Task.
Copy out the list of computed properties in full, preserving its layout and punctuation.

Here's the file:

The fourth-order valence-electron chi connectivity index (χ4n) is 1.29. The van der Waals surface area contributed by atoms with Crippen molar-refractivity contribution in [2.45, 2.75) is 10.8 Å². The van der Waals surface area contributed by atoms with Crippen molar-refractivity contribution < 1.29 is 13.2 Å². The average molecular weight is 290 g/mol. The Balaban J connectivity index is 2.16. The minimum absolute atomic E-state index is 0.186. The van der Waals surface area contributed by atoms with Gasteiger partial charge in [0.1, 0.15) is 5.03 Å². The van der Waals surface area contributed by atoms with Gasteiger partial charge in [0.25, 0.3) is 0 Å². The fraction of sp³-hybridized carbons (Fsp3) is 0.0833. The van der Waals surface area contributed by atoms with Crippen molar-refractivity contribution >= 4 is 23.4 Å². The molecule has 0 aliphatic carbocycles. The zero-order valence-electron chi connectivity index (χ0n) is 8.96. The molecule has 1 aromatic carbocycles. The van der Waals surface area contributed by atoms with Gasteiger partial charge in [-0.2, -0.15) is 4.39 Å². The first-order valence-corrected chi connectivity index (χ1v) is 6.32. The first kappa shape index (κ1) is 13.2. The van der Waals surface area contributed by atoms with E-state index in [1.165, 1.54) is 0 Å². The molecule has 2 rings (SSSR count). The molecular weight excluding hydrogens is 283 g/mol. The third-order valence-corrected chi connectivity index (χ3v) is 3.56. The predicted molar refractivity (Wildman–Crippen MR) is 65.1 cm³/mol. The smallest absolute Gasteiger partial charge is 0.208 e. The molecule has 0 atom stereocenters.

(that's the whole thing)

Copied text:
The fourth-order valence-electron chi connectivity index (χ4n) is 1.29. The van der Waals surface area contributed by atoms with Crippen molar-refractivity contribution in [2.45, 2.75) is 10.8 Å². The van der Waals surface area contributed by atoms with Crippen molar-refractivity contribution < 1.29 is 13.2 Å². The average molecular weight is 290 g/mol. The Balaban J connectivity index is 2.16. The minimum absolute atomic E-state index is 0.186. The van der Waals surface area contributed by atoms with Gasteiger partial charge in [0.1, 0.15) is 5.03 Å². The van der Waals surface area contributed by atoms with Gasteiger partial charge in [0.25, 0.3) is 0 Å². The fraction of sp³-hybridized carbons (Fsp3) is 0.0833. The van der Waals surface area contributed by atoms with Crippen molar-refractivity contribution >= 4 is 23.4 Å². The molecule has 0 aliphatic carbocycles. The zero-order valence-electron chi connectivity index (χ0n) is 8.96. The molecule has 1 aromatic carbocycles. The van der Waals surface area contributed by atoms with Gasteiger partial charge in [-0.2, -0.15) is 4.39 Å². The first-order valence-corrected chi connectivity index (χ1v) is 6.32. The first kappa shape index (κ1) is 13.2. The van der Waals surface area contributed by atoms with E-state index in [1.165, 1.54) is 0 Å². The molecule has 2 rings (SSSR count). The molecular weight excluding hydrogens is 283 g/mol. The third-order valence-corrected chi connectivity index (χ3v) is 3.56. The predicted molar refractivity (Wildman–Crippen MR) is 65.1 cm³/mol. The smallest absolute Gasteiger partial charge is 0.208 e. The molecule has 0 atom stereocenters.